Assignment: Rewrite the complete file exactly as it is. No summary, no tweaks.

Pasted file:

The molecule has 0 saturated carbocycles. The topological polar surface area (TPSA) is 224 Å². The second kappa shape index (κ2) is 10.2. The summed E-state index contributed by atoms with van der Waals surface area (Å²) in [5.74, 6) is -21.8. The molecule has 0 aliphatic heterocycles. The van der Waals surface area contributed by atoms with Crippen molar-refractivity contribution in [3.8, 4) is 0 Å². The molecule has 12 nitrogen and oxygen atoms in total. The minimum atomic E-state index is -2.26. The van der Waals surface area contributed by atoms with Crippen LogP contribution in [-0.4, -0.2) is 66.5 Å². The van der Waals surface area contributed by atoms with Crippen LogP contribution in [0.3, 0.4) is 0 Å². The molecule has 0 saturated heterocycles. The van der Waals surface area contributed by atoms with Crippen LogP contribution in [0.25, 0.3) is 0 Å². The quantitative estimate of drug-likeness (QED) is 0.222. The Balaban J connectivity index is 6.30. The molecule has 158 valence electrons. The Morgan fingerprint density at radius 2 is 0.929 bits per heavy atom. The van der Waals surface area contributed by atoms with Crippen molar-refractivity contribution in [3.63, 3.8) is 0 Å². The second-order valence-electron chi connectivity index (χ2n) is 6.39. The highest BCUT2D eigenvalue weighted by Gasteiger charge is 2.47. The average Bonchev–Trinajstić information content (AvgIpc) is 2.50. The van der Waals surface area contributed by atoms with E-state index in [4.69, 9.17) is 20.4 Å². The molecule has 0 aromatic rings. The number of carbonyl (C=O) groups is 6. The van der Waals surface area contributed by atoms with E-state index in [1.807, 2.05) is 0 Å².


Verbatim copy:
The molecule has 0 saturated carbocycles. The topological polar surface area (TPSA) is 224 Å². The second kappa shape index (κ2) is 10.2. The summed E-state index contributed by atoms with van der Waals surface area (Å²) in [5.74, 6) is -21.8. The molecule has 0 aliphatic heterocycles. The van der Waals surface area contributed by atoms with Crippen molar-refractivity contribution in [3.8, 4) is 0 Å². The molecule has 12 nitrogen and oxygen atoms in total. The minimum atomic E-state index is -2.26. The van der Waals surface area contributed by atoms with Crippen LogP contribution in [-0.4, -0.2) is 66.5 Å². The van der Waals surface area contributed by atoms with Crippen LogP contribution in [0.3, 0.4) is 0 Å². The molecule has 0 saturated heterocycles. The van der Waals surface area contributed by atoms with Crippen LogP contribution in [0.25, 0.3) is 0 Å². The quantitative estimate of drug-likeness (QED) is 0.222. The Balaban J connectivity index is 6.30. The molecule has 158 valence electrons. The Morgan fingerprint density at radius 2 is 0.929 bits per heavy atom. The van der Waals surface area contributed by atoms with Crippen molar-refractivity contribution in [3.63, 3.8) is 0 Å². The second-order valence-electron chi connectivity index (χ2n) is 6.39. The highest BCUT2D eigenvalue weighted by Gasteiger charge is 2.47. The average Bonchev–Trinajstić information content (AvgIpc) is 2.50. The van der Waals surface area contributed by atoms with E-state index in [4.69, 9.17) is 20.4 Å². The molecule has 0 aromatic rings. The number of carbonyl (C=O) groups is 6. The van der Waals surface area contributed by atoms with E-state index in [1.807, 2.05) is 0 Å².